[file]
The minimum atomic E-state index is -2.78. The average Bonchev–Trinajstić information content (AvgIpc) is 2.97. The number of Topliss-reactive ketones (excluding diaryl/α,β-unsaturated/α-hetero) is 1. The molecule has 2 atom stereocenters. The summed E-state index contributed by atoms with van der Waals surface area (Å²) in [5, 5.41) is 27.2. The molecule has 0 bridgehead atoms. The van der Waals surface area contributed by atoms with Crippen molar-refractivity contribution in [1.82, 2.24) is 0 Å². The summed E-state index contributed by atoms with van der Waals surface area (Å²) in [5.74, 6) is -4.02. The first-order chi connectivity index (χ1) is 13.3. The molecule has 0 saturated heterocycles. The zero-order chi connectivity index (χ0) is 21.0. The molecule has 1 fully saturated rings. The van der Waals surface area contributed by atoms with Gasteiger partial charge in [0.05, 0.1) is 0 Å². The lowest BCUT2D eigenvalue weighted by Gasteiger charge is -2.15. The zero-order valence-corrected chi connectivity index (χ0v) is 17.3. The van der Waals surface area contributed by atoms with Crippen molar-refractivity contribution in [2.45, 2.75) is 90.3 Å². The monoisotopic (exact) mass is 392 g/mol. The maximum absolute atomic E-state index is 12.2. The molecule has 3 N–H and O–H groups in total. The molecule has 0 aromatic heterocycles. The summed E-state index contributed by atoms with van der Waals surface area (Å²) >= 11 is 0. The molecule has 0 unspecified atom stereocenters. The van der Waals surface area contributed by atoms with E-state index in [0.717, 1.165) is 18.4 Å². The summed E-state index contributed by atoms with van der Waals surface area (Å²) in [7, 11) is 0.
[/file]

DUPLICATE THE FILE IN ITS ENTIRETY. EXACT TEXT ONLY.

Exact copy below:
The minimum atomic E-state index is -2.78. The average Bonchev–Trinajstić information content (AvgIpc) is 2.97. The number of Topliss-reactive ketones (excluding diaryl/α,β-unsaturated/α-hetero) is 1. The molecule has 2 atom stereocenters. The summed E-state index contributed by atoms with van der Waals surface area (Å²) in [5, 5.41) is 27.2. The molecule has 0 bridgehead atoms. The van der Waals surface area contributed by atoms with Crippen molar-refractivity contribution in [1.82, 2.24) is 0 Å². The summed E-state index contributed by atoms with van der Waals surface area (Å²) in [5.74, 6) is -4.02. The first-order chi connectivity index (χ1) is 13.3. The molecule has 0 saturated heterocycles. The zero-order chi connectivity index (χ0) is 21.0. The molecule has 1 fully saturated rings. The van der Waals surface area contributed by atoms with Gasteiger partial charge in [0.05, 0.1) is 0 Å². The lowest BCUT2D eigenvalue weighted by Gasteiger charge is -2.15. The zero-order valence-corrected chi connectivity index (χ0v) is 17.3. The van der Waals surface area contributed by atoms with Crippen molar-refractivity contribution in [2.45, 2.75) is 90.3 Å². The monoisotopic (exact) mass is 392 g/mol. The maximum absolute atomic E-state index is 12.2. The molecule has 3 N–H and O–H groups in total. The molecule has 0 aromatic heterocycles. The summed E-state index contributed by atoms with van der Waals surface area (Å²) >= 11 is 0. The molecule has 0 unspecified atom stereocenters. The van der Waals surface area contributed by atoms with E-state index in [0.717, 1.165) is 18.4 Å². The summed E-state index contributed by atoms with van der Waals surface area (Å²) in [7, 11) is 0.